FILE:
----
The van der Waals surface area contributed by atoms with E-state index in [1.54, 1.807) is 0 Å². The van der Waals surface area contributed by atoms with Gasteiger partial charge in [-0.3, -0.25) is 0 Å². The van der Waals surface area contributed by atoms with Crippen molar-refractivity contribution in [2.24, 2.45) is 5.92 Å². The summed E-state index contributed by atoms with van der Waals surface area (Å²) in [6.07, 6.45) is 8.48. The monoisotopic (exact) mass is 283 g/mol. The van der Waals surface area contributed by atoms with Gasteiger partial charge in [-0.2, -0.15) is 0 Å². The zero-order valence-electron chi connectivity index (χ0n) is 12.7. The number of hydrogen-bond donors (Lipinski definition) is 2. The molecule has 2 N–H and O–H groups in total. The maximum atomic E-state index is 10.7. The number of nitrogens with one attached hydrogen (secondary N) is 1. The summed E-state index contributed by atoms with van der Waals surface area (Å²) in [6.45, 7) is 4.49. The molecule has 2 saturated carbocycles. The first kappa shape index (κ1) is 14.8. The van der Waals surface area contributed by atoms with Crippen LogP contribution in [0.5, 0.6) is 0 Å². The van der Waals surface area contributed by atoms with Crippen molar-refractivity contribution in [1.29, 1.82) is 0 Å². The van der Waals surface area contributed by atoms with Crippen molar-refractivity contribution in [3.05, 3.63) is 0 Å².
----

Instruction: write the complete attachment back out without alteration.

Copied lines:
The van der Waals surface area contributed by atoms with E-state index in [1.54, 1.807) is 0 Å². The van der Waals surface area contributed by atoms with Gasteiger partial charge in [-0.3, -0.25) is 0 Å². The van der Waals surface area contributed by atoms with Crippen molar-refractivity contribution in [2.24, 2.45) is 5.92 Å². The summed E-state index contributed by atoms with van der Waals surface area (Å²) in [6.07, 6.45) is 8.48. The monoisotopic (exact) mass is 283 g/mol. The van der Waals surface area contributed by atoms with Gasteiger partial charge in [-0.2, -0.15) is 0 Å². The zero-order valence-electron chi connectivity index (χ0n) is 12.7. The number of hydrogen-bond donors (Lipinski definition) is 2. The molecule has 2 N–H and O–H groups in total. The maximum atomic E-state index is 10.7. The number of nitrogens with one attached hydrogen (secondary N) is 1. The summed E-state index contributed by atoms with van der Waals surface area (Å²) in [6.45, 7) is 4.49. The molecule has 2 saturated carbocycles. The first kappa shape index (κ1) is 14.8. The van der Waals surface area contributed by atoms with Crippen LogP contribution in [0.5, 0.6) is 0 Å². The van der Waals surface area contributed by atoms with Crippen molar-refractivity contribution in [1.29, 1.82) is 0 Å². The van der Waals surface area contributed by atoms with Crippen molar-refractivity contribution in [3.05, 3.63) is 0 Å².